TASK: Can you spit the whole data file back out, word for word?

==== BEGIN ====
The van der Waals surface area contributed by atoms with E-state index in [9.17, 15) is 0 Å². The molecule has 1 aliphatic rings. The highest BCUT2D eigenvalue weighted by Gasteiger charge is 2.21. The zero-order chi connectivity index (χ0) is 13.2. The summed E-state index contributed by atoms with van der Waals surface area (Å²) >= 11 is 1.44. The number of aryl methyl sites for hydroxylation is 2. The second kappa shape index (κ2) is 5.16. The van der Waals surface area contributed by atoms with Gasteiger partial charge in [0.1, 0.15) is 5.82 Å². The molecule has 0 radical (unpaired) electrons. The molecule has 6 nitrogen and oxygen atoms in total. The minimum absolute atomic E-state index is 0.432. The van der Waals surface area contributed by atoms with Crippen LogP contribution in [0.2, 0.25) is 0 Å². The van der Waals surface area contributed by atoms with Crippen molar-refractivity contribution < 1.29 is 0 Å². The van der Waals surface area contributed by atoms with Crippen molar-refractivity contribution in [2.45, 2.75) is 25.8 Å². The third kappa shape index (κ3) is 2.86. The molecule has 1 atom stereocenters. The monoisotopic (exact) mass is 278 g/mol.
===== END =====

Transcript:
The van der Waals surface area contributed by atoms with E-state index in [9.17, 15) is 0 Å². The molecule has 1 aliphatic rings. The highest BCUT2D eigenvalue weighted by Gasteiger charge is 2.21. The zero-order chi connectivity index (χ0) is 13.2. The summed E-state index contributed by atoms with van der Waals surface area (Å²) >= 11 is 1.44. The number of aryl methyl sites for hydroxylation is 2. The second kappa shape index (κ2) is 5.16. The van der Waals surface area contributed by atoms with Gasteiger partial charge in [0.1, 0.15) is 5.82 Å². The molecule has 0 radical (unpaired) electrons. The molecule has 6 nitrogen and oxygen atoms in total. The minimum absolute atomic E-state index is 0.432. The van der Waals surface area contributed by atoms with Crippen LogP contribution in [0.2, 0.25) is 0 Å². The van der Waals surface area contributed by atoms with Crippen molar-refractivity contribution < 1.29 is 0 Å². The van der Waals surface area contributed by atoms with Crippen molar-refractivity contribution in [2.45, 2.75) is 25.8 Å². The third kappa shape index (κ3) is 2.86. The molecule has 1 atom stereocenters. The monoisotopic (exact) mass is 278 g/mol.